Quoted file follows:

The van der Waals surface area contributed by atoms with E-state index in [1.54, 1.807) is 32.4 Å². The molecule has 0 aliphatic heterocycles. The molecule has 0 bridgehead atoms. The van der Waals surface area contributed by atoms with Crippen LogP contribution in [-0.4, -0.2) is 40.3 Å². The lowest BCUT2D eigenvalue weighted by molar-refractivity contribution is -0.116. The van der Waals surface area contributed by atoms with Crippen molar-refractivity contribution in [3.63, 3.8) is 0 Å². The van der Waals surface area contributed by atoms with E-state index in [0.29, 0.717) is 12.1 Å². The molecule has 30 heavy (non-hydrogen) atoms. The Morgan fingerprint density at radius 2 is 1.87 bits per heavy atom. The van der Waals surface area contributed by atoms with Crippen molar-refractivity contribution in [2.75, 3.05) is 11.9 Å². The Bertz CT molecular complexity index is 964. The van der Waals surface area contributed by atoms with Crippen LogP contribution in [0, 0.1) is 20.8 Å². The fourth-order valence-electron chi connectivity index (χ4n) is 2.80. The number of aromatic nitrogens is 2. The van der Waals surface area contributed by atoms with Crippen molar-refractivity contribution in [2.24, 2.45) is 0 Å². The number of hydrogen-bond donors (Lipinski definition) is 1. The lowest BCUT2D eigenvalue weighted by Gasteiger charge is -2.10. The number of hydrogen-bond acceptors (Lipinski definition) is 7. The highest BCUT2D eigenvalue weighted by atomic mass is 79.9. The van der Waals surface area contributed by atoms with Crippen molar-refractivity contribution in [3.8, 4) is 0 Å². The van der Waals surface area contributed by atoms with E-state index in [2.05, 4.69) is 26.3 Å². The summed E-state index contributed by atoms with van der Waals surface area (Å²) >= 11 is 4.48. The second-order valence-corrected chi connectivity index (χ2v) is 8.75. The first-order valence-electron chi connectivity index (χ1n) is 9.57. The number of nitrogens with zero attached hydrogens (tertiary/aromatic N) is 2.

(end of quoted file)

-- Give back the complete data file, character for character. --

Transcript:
The van der Waals surface area contributed by atoms with E-state index in [1.54, 1.807) is 32.4 Å². The molecule has 0 aliphatic heterocycles. The molecule has 0 bridgehead atoms. The van der Waals surface area contributed by atoms with Crippen LogP contribution in [-0.4, -0.2) is 40.3 Å². The lowest BCUT2D eigenvalue weighted by molar-refractivity contribution is -0.116. The van der Waals surface area contributed by atoms with Crippen molar-refractivity contribution in [3.63, 3.8) is 0 Å². The van der Waals surface area contributed by atoms with E-state index in [0.29, 0.717) is 12.1 Å². The molecule has 30 heavy (non-hydrogen) atoms. The Morgan fingerprint density at radius 2 is 1.87 bits per heavy atom. The van der Waals surface area contributed by atoms with Crippen molar-refractivity contribution in [2.75, 3.05) is 11.9 Å². The Bertz CT molecular complexity index is 964. The van der Waals surface area contributed by atoms with Crippen LogP contribution in [0, 0.1) is 20.8 Å². The fourth-order valence-electron chi connectivity index (χ4n) is 2.80. The number of aromatic nitrogens is 2. The van der Waals surface area contributed by atoms with Crippen molar-refractivity contribution in [2.24, 2.45) is 0 Å². The number of hydrogen-bond donors (Lipinski definition) is 1. The lowest BCUT2D eigenvalue weighted by Gasteiger charge is -2.10. The number of hydrogen-bond acceptors (Lipinski definition) is 7. The highest BCUT2D eigenvalue weighted by atomic mass is 79.9. The van der Waals surface area contributed by atoms with Crippen molar-refractivity contribution in [3.8, 4) is 0 Å². The van der Waals surface area contributed by atoms with E-state index in [2.05, 4.69) is 26.3 Å². The summed E-state index contributed by atoms with van der Waals surface area (Å²) >= 11 is 4.48. The second-order valence-corrected chi connectivity index (χ2v) is 8.75. The first-order valence-electron chi connectivity index (χ1n) is 9.57. The number of nitrogens with zero attached hydrogens (tertiary/aromatic N) is 2.